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The Democratic Strategist

Political Strategy for a Permanent Democratic Majority

Political Strategy Notes

At The PlumLine Greg Sargent reports that “Dems hatch new strategy to pressure GOP on unemployment insurance,” explaining: “Dems who are pushing for an extension have hatched a new…: Once Congress returns, they will refuse to support the reauthorization of the farm bill — which will almost certainly need Dem support to pass the House — unless Republicans agree to restart unemployment benefits with the farm bill’s savings. “Under no circumstances should we support the farm bill unless Republicans agree to use the savings from it to extend unemployment insurance,” Dem Rep. Chris Van Hollen, a top party strategist, told me today. “This is a potential pressure point. We’re going to have to resolve differences in the farm bill because otherwise milk prices will spike. If past is prologue, they are going to need a good chunk of Democrats to pass the farm bill.”…Van Hollen said that a “minimum of $15 billion in savings” was expected from the farm bill, much of it “from the elimination of direct subsidies,” and said it would be unconscionable not to use this money for some form of an extension of unemployment benefits (rather than deficit reduction), which would not only help 1.3 million people, but the economy, too.”
Dan Merica of CNN Politics has a good update, “Democrats’ dream of a blue South: Moon pie in the sky?,” with a focus on Mississippi: “Ask a Southern Democrat if he or she can win statewide, and you will get a wide array of anecdotes and theories. Some point to the last Democratic governor in each state, while others to President Barack Obama winning 43.5% of the vote in Mississippi without spending any money there in 2012…But the most often-cited anecdote — by far — is the success that Southern Democrats had in 2013 municipal elections in Mississippi…For the first time in nearly 30 years, a Democrat was elected mayor of Tupelo, while Meridian elected its first-ever black mayor — a Democrat. After the win, Southern Democrats heralded the day as “Blue Tuesday” and celebrated the victories as a sign of things to come.”
In his post “Are Young Workers the Future of Labor?,” James Cersonsky of In These Times has unearthed a hopeful, though unsourced, statistic: “…Nearly two-thirds of 18-29-year olds have a favorable impression of unions, more than any other age bracket. The time is ripe for labor leaders to bring the next generation into the fold.” If this stat is solid, it is encouraging, given the decline of union membership and the MSM news blackout on union accomplishments.
The Pew Research Center reports a significant decline in the ‘enthusiasm gap’ favoring the GOP between Democratic (and Dem-leaning) vs. Republican (and GOP-leaning) registered voters — about 6 percent today, vs. 14 percent four years ago.
At National Journal’s Hotline on Call, check out Alex Roarty’s “Democrats Divided on How to Recover from Obamacare: Former Clinton pollster Stan Greenberg argues Obamacare could be a political winner. Other Democratic strategists are more nervous.” Roaty writes, quoting Greenberg, “On Thursday, senior Democratic pollster Stan Greenberg told reporters that the Republican focus on hitting Democrats over Obamacare was a political “trap.” Citing a new Democracy Corps poll he helped conduct, Greenberg said if Republican dwell on repealing the law while Democrats focus on fixing the economy, Democrats will come out on top….”I know there is an initial opportunity in going after the rollout … I would argue this is a trap,” he said. “The more they’re on this, the more voters say they’re just part of this extreme partisan gridlock [in Congress], and they’re not addressing the economy and jobs.”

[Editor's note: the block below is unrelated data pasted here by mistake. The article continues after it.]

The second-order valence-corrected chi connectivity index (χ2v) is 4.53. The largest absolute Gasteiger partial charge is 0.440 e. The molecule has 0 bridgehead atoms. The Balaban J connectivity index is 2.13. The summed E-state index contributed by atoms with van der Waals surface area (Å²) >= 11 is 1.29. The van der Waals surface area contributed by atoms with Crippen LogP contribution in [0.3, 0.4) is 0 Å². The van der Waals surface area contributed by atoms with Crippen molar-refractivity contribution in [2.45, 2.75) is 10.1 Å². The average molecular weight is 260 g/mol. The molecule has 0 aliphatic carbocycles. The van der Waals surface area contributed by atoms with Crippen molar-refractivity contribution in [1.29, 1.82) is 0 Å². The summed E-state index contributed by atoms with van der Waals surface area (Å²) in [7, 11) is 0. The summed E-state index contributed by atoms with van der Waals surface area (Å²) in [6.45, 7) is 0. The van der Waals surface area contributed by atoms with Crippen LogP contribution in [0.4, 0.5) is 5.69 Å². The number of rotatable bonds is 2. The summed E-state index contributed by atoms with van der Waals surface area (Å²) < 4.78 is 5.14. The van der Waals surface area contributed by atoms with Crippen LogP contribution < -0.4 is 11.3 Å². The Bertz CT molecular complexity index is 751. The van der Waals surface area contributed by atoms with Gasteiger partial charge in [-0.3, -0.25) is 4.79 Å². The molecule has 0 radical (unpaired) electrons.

Here’s an interesting quote, from a Forbes Magazine article, no less: “During four years of the hapless George W. Bush administration Republicans actually did control all three branches, but the size of government hardly decreased. It grew…You see, the Republicans talk a big game about small government, but they do so with a forked tongue. A major driver of the busted spending caps was Republican aversion to reductions in defense outlays. This is puzzling. Supposedly it’s in our national security interest to force a weaker economy on Americans so that some of the richest countries in the world can be defended by our military for free.”
In the wake of Kshama Sawant’s election to the Seattle City Council, Bhaskar Sunkara and Micah Uetricht address the question “Can Socialists Win Elections in the U.S.?“, also at ITT.
Required reading for every Democratic candidate preparing to deliver a speech or be interviewed on the topic of education: Blake Fleetwood’s HuffPo post “If You Want the American Dream, Go to Finland,” which includes this nugget: “Not so long ago America had the best school system in the world and the best access to education. Land grant colleges created the largest, most educated middle class in history, which, in turn, led to world supremacy in education, civil liberties, social mobility, science, medicine and a host of other areas…Our education system is static and falling behind other advanced countries — an economic time bomb — whereas Finland is an educational superpower, the best in the west, according to the PISA studies of 470,000 15-year-old students from 65 countries…Our educational progress is merely mediocre compared to the rapid advances being made in other industrialized countries and Asian cities such as Singapore and Shanghai. American students rank 37, behind such countries — in math, the basic sciences and even languages.”
At Wonkblog Dylan Matthews has a discussion with Gawker’s Tom Scocca about the virtues of negativity in politics and the harm done by political ‘smarm,’ which serves to enable conflict-avoidance.

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